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The idea of legacy full-service airlines charging for checked baggage may have originated here in the US (thanks American!) but the practice is now global so, with fewer people than ever willing to pay to check their baggage, passengers all around the world are continually facing a battle to find somewhere to store their carry-on bags once they get onboard.
Air France is the latest airline to take steps to alleviate the overcrowding problem in its aircrafts’ overhead bins by announcing that it will begin fitting Safran Cabin’s newest ECOS luggage compartments to its A320 and A321 aircraft.
ECOS is an acronym that stands for “Efficient Cabin Open Space” but this isn’t a name that does a particularly good job of explaining why (or how) the new cabin baggage storage system works….but it’s actually very simple.
The ECOS system offers up to 60% more storage capacity than the current luggage racks found in most short-haul aircraft by being designed to fit rollaboards in a vertical rather than horizontal position.
Per Air France, the new system…
“…consists of new bins, ceiling and cove panels that provide a lower shelf height for ease of loading and visibility. The new luggage compartments are also equipped with easy to reach doors which do not encroach into the cabin aisle.”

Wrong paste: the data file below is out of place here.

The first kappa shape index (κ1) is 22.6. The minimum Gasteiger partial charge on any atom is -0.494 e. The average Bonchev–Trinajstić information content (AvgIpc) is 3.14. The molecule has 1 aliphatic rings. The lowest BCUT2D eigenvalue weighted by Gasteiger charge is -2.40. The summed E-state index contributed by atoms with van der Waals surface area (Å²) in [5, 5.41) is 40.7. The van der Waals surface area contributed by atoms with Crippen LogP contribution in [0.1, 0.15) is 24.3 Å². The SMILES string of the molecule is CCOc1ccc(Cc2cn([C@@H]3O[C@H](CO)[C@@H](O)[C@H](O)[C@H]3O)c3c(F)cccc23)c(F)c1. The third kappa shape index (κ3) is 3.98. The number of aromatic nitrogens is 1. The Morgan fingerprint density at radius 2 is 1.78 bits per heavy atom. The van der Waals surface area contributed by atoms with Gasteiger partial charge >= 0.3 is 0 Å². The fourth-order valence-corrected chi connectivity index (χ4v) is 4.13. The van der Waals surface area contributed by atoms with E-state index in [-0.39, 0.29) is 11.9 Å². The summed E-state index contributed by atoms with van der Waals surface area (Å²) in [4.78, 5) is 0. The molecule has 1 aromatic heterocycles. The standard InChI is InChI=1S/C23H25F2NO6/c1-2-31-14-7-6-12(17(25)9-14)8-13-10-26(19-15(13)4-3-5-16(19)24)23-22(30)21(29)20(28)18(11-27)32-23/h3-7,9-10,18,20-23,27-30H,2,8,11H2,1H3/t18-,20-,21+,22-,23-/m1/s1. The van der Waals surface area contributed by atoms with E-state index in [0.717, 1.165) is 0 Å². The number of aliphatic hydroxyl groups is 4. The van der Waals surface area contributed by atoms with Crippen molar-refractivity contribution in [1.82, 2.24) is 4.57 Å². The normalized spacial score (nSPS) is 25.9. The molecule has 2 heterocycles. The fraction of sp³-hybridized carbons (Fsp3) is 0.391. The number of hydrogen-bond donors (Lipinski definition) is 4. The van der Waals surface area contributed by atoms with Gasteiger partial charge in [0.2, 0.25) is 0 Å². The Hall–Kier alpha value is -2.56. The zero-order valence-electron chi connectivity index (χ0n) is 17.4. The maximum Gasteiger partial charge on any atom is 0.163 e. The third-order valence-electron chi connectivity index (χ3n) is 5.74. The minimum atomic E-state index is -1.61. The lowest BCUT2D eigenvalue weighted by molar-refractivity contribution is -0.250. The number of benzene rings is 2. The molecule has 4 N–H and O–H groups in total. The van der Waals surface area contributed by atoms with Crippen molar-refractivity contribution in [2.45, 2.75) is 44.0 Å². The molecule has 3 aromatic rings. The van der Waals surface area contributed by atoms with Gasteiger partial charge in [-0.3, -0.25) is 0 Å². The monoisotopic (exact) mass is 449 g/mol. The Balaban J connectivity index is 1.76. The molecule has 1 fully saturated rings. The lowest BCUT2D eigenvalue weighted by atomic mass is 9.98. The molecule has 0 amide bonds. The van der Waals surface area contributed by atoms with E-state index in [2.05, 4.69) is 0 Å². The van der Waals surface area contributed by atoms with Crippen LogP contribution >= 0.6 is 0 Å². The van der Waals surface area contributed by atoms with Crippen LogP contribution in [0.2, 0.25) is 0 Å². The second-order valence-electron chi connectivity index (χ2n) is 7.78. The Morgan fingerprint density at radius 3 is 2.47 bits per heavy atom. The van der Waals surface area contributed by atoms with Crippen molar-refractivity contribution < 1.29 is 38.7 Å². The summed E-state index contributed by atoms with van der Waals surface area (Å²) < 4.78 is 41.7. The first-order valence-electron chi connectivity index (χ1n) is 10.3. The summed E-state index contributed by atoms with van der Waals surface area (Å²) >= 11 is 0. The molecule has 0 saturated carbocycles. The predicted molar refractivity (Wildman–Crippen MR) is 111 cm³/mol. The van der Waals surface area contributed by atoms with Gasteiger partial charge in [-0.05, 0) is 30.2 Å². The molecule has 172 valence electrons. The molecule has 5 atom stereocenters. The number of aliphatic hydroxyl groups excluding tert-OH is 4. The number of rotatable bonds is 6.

Also per Air France: The new overhead bins are quick and easy to install as no aircraft modifications are required, and the airline says that it plans to equip its 40 A320s and 11 A321s with the new storage system between September 2020 and September 2022.
Ok, the first this to do is to acknowledge that this is a good move by Air France as the never-ending battles for overhard bin space are more than a little tedious – any efforts to create more space for passengers should be applauded.
Having said that, I’m going to have to call Air France out on a couple of things:
Air France is claiming to be the first airline to offer “these innovative luggage compartments” but, while that may well be technically true (no other airline has installed these specific overhead bins), Air France is definitely not the first airline to install a system of this type into its aircraft.
Back in 2015 Alaska Airlines announced that it would be fitting Boeing’s “Space Bins” into its new 737 aircraft and, as the image below will show, the idea behind the Space Bin, is very much the same as the idea behind Air France’s “new” ECOS bins.
I’m reasonably sure that other airlines (possibly American?) have also been installing Boeing’s Space Bins onboard so this isn’t really an innovative move by the French Flag carrier.
Also, I can’t help but wonder why, if the ECOS system is so “simple and fast to install“, why Air France plans to take 2 years to retrofit these new bins into just 55 aircraft. Either Air France isn’t in any particular hurry to attend to the issue of overhead bin space or the ECOS system isn’t so easy to install after all.
Overall this will be very good news for Air France’s short-haul passengers as a solution to the lack of onboard overhead bin space has been needed for a while and, although it is certainly not the first airline to attack the problem with the type of solution discussed above, I don’t see many other airlines clamoring to help passengers out.